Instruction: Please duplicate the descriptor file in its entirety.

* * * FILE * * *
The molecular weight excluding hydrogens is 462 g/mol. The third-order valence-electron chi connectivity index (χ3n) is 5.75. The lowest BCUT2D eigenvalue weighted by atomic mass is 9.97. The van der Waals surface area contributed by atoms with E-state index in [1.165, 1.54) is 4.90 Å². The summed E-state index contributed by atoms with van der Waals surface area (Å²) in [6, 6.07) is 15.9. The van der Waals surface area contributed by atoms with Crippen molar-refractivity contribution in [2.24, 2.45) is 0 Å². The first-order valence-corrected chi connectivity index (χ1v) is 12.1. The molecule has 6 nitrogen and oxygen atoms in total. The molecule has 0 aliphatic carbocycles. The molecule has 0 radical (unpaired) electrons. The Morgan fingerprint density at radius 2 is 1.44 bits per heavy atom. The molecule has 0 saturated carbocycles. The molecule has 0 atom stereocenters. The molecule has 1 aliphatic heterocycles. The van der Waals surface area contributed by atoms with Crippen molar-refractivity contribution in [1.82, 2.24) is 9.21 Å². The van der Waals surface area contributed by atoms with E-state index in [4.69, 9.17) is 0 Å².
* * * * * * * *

The molecular weight excluding hydrogens is 462 g/mol. The third-order valence-electron chi connectivity index (χ3n) is 5.75. The lowest BCUT2D eigenvalue weighted by atomic mass is 9.97. The van der Waals surface area contributed by atoms with E-state index in [1.165, 1.54) is 4.90 Å². The summed E-state index contributed by atoms with van der Waals surface area (Å²) in [6, 6.07) is 15.9. The van der Waals surface area contributed by atoms with Crippen molar-refractivity contribution in [2.24, 2.45) is 0 Å². The first-order valence-corrected chi connectivity index (χ1v) is 12.1. The molecule has 6 nitrogen and oxygen atoms in total. The molecule has 0 aliphatic carbocycles. The molecule has 0 radical (unpaired) electrons. The Morgan fingerprint density at radius 2 is 1.44 bits per heavy atom. The molecule has 0 saturated carbocycles. The molecule has 0 atom stereocenters. The molecule has 1 aliphatic heterocycles. The van der Waals surface area contributed by atoms with Crippen molar-refractivity contribution in [1.82, 2.24) is 9.21 Å². The van der Waals surface area contributed by atoms with E-state index in [4.69, 9.17) is 0 Å².